CU Boulder grad Patricia Sheffels establishes keynote-speaker program to address environmental issues
Patricia Sheffels vividly remembers the day she was called down to the front of “one of those steep lecture halls” during a geography final at the University of Colorado Boulder in the mid-1950s.
The freshman from California took seriously Professor Tim Kelley’s admonition that anyone caught cheating by proctors would be summoned, dismissed and flunked. Just 10 minutes into the exam, she and two male students were called.
“I thought, ‘I haven’t cheated. I haven’t looked at anyone else’s paper!’” Sheffels (Geog’58) recalls. “I could barely walk down the stairs; my knees were shaking so badly.”
“You three look pretty confident about this test,” she recalls Kelley saying. But then he smiled and told them they were getting an A in the course, based on their A work on every assignment and the mid-term exam.
And that, Sheffels says, is how she came to major in geography.
“It was a very whimsical reason,” she says with a chuckle.
More than a half-century later, Sheffels continues to show her appreciation for her CU Boulder experience and education through numerous gifts. Most recently, she established a new fund to create the Patricia Sheffels Visiting Scholar Keynote Speaker which brings interdisciplinary scholars to discuss and explore how to solve the world’s most pressing environmental challenges.
The first Sheffels speaker, Professor Kyle Powys Whyte, enrolled member of the Citizen Potawatomi Nation and Professor at the University of Michigan School for Environment and Sustainability, presented his talk “Against Crisis Science: Research Futures for Climate and Energy Justice” on March 15.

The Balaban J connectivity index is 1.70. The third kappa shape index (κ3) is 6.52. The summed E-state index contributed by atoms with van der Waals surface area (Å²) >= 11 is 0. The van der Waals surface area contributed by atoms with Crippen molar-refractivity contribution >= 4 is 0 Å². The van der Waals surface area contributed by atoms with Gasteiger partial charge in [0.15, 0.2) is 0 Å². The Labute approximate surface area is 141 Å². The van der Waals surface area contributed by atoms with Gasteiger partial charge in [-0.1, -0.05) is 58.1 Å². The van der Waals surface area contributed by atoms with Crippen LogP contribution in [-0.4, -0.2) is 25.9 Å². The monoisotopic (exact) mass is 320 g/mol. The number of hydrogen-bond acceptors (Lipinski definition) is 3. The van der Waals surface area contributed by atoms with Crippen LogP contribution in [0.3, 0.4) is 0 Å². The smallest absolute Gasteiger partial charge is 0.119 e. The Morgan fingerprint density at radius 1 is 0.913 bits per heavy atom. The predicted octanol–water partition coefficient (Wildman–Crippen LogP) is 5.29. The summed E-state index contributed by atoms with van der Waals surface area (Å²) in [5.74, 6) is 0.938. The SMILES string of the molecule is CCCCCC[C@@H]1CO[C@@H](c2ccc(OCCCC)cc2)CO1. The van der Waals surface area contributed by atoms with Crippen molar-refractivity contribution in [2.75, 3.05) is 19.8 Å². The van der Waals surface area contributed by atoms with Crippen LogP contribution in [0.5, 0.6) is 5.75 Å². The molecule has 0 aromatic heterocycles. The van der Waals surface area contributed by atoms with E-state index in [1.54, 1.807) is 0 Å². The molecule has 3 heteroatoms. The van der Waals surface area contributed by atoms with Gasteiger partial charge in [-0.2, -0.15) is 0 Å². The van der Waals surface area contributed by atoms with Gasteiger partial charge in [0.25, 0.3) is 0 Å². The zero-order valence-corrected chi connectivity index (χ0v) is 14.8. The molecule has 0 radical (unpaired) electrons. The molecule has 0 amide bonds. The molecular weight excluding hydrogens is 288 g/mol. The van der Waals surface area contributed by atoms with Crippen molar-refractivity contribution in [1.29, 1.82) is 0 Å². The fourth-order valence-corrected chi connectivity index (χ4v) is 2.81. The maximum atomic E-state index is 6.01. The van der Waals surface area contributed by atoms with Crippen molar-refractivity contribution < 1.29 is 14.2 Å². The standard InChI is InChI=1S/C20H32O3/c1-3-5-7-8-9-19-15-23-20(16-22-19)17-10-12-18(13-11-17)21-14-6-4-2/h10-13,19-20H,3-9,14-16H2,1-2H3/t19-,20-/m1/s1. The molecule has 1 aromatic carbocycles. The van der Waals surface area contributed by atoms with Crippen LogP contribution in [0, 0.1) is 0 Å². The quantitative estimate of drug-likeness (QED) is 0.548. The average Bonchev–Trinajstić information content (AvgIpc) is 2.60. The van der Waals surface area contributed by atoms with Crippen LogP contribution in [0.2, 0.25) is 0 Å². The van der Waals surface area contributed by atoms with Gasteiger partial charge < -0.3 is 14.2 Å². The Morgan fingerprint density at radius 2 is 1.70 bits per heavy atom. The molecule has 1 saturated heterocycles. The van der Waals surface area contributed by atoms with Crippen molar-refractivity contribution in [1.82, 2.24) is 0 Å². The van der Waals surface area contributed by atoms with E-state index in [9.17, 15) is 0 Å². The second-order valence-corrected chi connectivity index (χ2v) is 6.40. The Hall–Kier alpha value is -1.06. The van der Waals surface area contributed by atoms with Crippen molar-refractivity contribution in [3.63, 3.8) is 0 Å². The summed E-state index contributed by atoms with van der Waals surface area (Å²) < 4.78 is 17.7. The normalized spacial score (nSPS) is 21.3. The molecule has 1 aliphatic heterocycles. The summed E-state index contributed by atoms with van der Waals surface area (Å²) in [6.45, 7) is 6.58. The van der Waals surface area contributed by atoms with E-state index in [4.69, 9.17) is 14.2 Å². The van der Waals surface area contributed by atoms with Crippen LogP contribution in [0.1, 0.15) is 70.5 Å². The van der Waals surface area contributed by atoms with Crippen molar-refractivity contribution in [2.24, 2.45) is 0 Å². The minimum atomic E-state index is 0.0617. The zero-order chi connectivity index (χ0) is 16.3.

“It was a really insightful and provocative talk to go along with several other talks and meetings during his multi-day visit,” says Max Boykoff, professor and chair of the Department of Environmental Studies. “I think this is a great tradition starting. It will help students have consistent contact with really top scholars from around the country and the world.”
Sheffels worked with Boykoff and Michelle Gaffga, College of Arts and Sciences director of development, to find a way to support her goal of helping to find ways to address climate change and other critical environmental problems. Her children, Eric Sheffels of Boston and Kristin Simpson of Kirkland, Washington, also contributed to the speaker program.
“Kyle Whyte was available to students, the lecture attendees and the community, and he did an admirable job. I couldn’t have been more pleased with the inaugural event and the speaker,” Patricia Sheffels says.
Sheffels grew up in Riverside, California, daughter of a dean at Riverside Junior College (now Riverside City College) and a public-school teacher. Active in dance, she took a job as summer stock at the Perry-Mansfield performing arts camp in Steamboat Springs, Colorado, when she was a teenager.
“I did that for two summers. I liked Colorado, and I was also learning to ski, so, totally unadvised, I applied to CU,” she recalls.
I think the keynote speaker series is a great tradition starting. It will help students have consistent contact with really top scholars from around the country and the world.”
It turned out to be the perfect choice for her. She met her former husband at CU Boulder.
Her advisor Kelley stepped in once again to give her a boost when she asked him to write a letter of recommendation for a teaching job in Great Falls, Montana, where she was moving with her husband after graduation. Unsure whether Kelley had written the letter, she tentatively reminded him of her request.
“He slapped his hand on the table and said, ‘Pat, you’re going to get a job! The superintendent of schools in Great Falls was my fraternity brother at the University of Washington, and I told him to give you a job,’” she says. “I think your college years to a very large extent shape the rest of your life, not only the people you meet, but the ideas and knowledge you gain. CU became a real family to me.”
And while Sheffels doesn’t make a big deal of it, she also used to “commute” between Boulder and Southern California with actor Robert Redford, a member of her husband’s fraternity during his year at CU.
“We shared gas expenses,” Sheffels says circumspectly, noting only that the famous actor and activist was not above the sort of shenanigans one often expects of college students.